Sass Hack Denver
Apr
6
6:30 pm18:30

Sass Hack Denver

  • Code Talent

RWD & SASS

RSVP on Meetup

RWD is complicated! Sass gives us some great tools to organize responsive styles. Let's talk about how to level up your responsive CSS with Sass. 

DenverScript
Mar
28
6:00 pm18:00

DenverScript

  • Code Talent

Monthly DenverScript Meetup

RSVP on Meetup.

What's going on in JavaScript Land? (20 min) 

We'll be talking about new and exciting things going on in the industry. If you have something you think we should mention, feel free to tweet @DenverScript. 

Short Presentation (10-15 min): GETTING STARTED WITH TESTING IN ANGULAR: Elana Kopeleich

Beginning with some basic testing terminology and going through a few approaches to writing tests for different purposes, this talk will be a beginner-level introduction to Angular unit testing. We'll cover the differences between isolated unit tests and integrated unit tests, deep vs. shallow testing, and when to use each. 

Elana is a Software Developer at Pinnacol Assurance. Prior to this, she was an instructor at Galvanize.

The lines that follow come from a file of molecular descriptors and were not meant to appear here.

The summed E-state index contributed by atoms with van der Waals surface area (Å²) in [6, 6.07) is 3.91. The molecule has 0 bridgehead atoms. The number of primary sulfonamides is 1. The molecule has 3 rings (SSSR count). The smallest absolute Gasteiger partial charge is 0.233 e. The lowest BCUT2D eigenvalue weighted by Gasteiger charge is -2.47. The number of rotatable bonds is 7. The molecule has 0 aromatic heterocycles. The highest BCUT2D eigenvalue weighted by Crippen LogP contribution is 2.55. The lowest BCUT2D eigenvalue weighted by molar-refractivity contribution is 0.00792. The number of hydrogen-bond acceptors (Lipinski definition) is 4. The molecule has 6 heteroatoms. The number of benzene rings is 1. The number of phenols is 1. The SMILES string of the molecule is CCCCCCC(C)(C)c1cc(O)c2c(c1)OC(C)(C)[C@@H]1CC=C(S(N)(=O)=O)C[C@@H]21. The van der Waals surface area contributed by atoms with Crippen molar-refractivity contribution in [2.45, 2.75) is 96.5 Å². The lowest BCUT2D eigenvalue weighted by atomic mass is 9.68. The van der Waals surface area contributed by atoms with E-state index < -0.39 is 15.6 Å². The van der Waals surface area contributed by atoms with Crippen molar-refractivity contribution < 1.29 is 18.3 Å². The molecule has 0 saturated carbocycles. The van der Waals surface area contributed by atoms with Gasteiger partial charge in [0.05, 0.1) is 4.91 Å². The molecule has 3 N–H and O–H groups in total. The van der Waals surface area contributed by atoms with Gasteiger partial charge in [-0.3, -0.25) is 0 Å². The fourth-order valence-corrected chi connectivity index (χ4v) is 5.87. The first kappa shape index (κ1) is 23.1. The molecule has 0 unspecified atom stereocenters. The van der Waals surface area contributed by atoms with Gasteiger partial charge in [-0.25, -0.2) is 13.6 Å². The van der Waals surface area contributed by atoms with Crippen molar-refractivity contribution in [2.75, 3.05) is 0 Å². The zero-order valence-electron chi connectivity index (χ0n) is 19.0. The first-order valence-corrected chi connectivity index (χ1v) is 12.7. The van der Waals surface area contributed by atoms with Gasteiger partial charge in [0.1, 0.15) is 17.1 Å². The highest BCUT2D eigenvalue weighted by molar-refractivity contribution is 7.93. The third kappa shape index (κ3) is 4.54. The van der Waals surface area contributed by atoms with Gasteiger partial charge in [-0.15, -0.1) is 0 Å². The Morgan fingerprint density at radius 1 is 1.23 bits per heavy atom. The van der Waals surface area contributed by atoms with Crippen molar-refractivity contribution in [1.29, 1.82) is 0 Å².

Long Presentation (20-30 min): TYPESCRIPT AND REACT: Emma Ramirez

In this talk, we'll be covering how to use TypeScript alongside React or react-like libraries, and how to leverage the type system TypeScript provides alongside React's paradigms. Alongside this, we'll talk about using both the React and TypeScript ecosystems effectively, and examples will be provided. This talk will be targeted towards those who have (even very basic) familiarity with Typescript or React, but not necessarily both. 

Emma is the lead Frontend Engineer at Stateless, Inc. They love type theory, and functional-reactive programming. Known to consume their weight in Arizona tea. 

Socialize: 

We'll have beer and pizza! We'll also allow people to announce any job opportunities they may have at that time so you can socialize with potential applicants. 

 

Distributed Computing Denver